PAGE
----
THE scale of the impact on the retail sector from the pandemic has been underlined by new research which reveals chain store closures quickened in Scotland in the first half of the year.
Nearly 800 chain stores closed their doors in Scotland between January and June this year, a period marked by protracted lockdown north of the Border, while just 344 opened.
The net loss of 436 stores represents a 2.8 per cent decline in store numbers over the six months, the research from accountancy giant PwC and the Local Data Company (LDC) has found.
This marked an acceleration of closures compared with the first half of 2020, when there was a net loss of 393 chain stores, which equated to a 2.4% fall in numbers.
And the pace of closures in Scotland between January and June this year was faster than across Great Britain as a whole, where the shuttering of 8,700 chain stores led to a net decline of 5,251– a 2.5% drop in shop numbers.
Non-essential retail stores in Scotland were closed from Boxing Day until April under measures to suppress coronavirus infection rates.
And the first half of 2021 was characterised by the loss of further big-name stores from the Scottish retail scene.
Debenhams, the historic department store chain, vanished from the high street for good in May after its brand and intellectual property assets were snapped up by boohoo. Debenhams had 15 outlets in Scotland, including huge department stores in Glasgow’s Argyle Street and the Silverburn shopping centre.
The high-profile Jenners department store on Edinburgh’s Princes Street also closed in May, while scores of high-street shops formerly run by Arcadia have also been shuttered.
Shopping centres were found to have had a harder time than the high street in Scotland in the first half. According to the report, 163 chain stores closed in Scottish shopping centres while just 23 opened, resulting in a net decline of 6%.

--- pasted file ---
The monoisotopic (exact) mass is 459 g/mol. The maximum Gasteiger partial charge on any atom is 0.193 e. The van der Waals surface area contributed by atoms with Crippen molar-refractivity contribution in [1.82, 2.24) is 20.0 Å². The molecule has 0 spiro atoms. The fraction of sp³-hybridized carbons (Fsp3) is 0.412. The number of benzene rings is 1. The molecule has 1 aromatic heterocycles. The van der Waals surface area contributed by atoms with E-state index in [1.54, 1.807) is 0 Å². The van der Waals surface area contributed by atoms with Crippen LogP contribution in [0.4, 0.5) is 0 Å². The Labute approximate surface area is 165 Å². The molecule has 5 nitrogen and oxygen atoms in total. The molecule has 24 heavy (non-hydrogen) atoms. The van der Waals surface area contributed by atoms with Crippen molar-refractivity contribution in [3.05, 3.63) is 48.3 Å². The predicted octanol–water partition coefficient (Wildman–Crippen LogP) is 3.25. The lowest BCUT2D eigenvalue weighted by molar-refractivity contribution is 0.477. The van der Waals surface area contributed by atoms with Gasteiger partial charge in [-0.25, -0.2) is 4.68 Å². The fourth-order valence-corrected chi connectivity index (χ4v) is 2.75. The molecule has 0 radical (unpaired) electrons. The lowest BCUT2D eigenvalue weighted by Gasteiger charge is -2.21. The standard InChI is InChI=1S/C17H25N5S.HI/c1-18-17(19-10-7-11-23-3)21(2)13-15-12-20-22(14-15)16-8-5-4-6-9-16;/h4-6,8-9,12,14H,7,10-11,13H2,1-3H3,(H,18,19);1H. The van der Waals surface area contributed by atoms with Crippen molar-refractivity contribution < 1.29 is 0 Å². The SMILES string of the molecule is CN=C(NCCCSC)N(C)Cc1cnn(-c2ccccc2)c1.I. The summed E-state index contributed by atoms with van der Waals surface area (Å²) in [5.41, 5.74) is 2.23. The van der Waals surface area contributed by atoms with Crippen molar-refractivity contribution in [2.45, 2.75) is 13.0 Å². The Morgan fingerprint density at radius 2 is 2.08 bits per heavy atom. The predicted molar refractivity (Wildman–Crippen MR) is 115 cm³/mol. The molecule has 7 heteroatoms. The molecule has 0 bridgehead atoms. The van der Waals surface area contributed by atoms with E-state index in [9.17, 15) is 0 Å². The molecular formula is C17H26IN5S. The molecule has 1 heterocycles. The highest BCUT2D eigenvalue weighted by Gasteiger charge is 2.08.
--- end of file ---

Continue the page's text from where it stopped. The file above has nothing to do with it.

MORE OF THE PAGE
At the same time there were 550 closures on Scottish high streets, offset by 263 openings, which led to a 2.4% fall in store numbers.
PwC and LDC classify chain stores as outlets belonging to nationwide groups with five or more stores. The report signalled that Scottish high streets were more resilient than their Great British counterparts, where the net decline of store numbers was 3%.
Retail parks in Scotland saw an overall decline of 1.1% as 67 chain shops closed and 52 opened.
The report observed that retail parks benefited because they are typically anchored by grocery, DIY and home furnishing retailers, which have performed better than other retailers amid the pandemic. That consumers tend to drive to retail parks was also in their favour, as people sought safer ways to travel for health reasons.
Shopping centres were suggested by the report to have been disadvantaged because they are often less conveniently located for people who have been keen to shop locally during the pandemic. They are also generally populated by fashion stores and chain restaurants, which have seen among the biggest net closures over the last year.
The decline of high-street footfall has affected multiple retailers located in such locations, particularly those in large city centres, the report added.
PwC and LDC highlight in the report the support provided to the retail sector since the pandemic took hold, in the form of furlough and business rates relief as well as moratoriums on rent that have prevented operators from being evicted because of non-payment or arrears.
They note that such measures have allowed stores to continue trading from sites even where they have been affected by lockdown.
However, they warn the next six months will be “crucial” as support measures are gradually withdrawn.
Jason Higgs, head of retail at PwC in Scotland, said: “We were already seeing a fundamental change in consumer shopping habits before the pandemic hit, and what we are seeing now is the full impact lockdowns have had on the high street and shopping centres, though without government support the picture would be considerably worse.
“The next six months are going to be crucial for the retail trade, and we will have to wait to see whether consumers will shop with their feet or their fingertips.
“From what we are seeing, consumers are still looking for a physical shopping experience for ‘revenge spending’ after a lengthy period at home.
“We still saw more than 300 new stores open in Scotland, so there are opportunities for retailers and hospitality operators who are able to open new stores or to move to better locations.”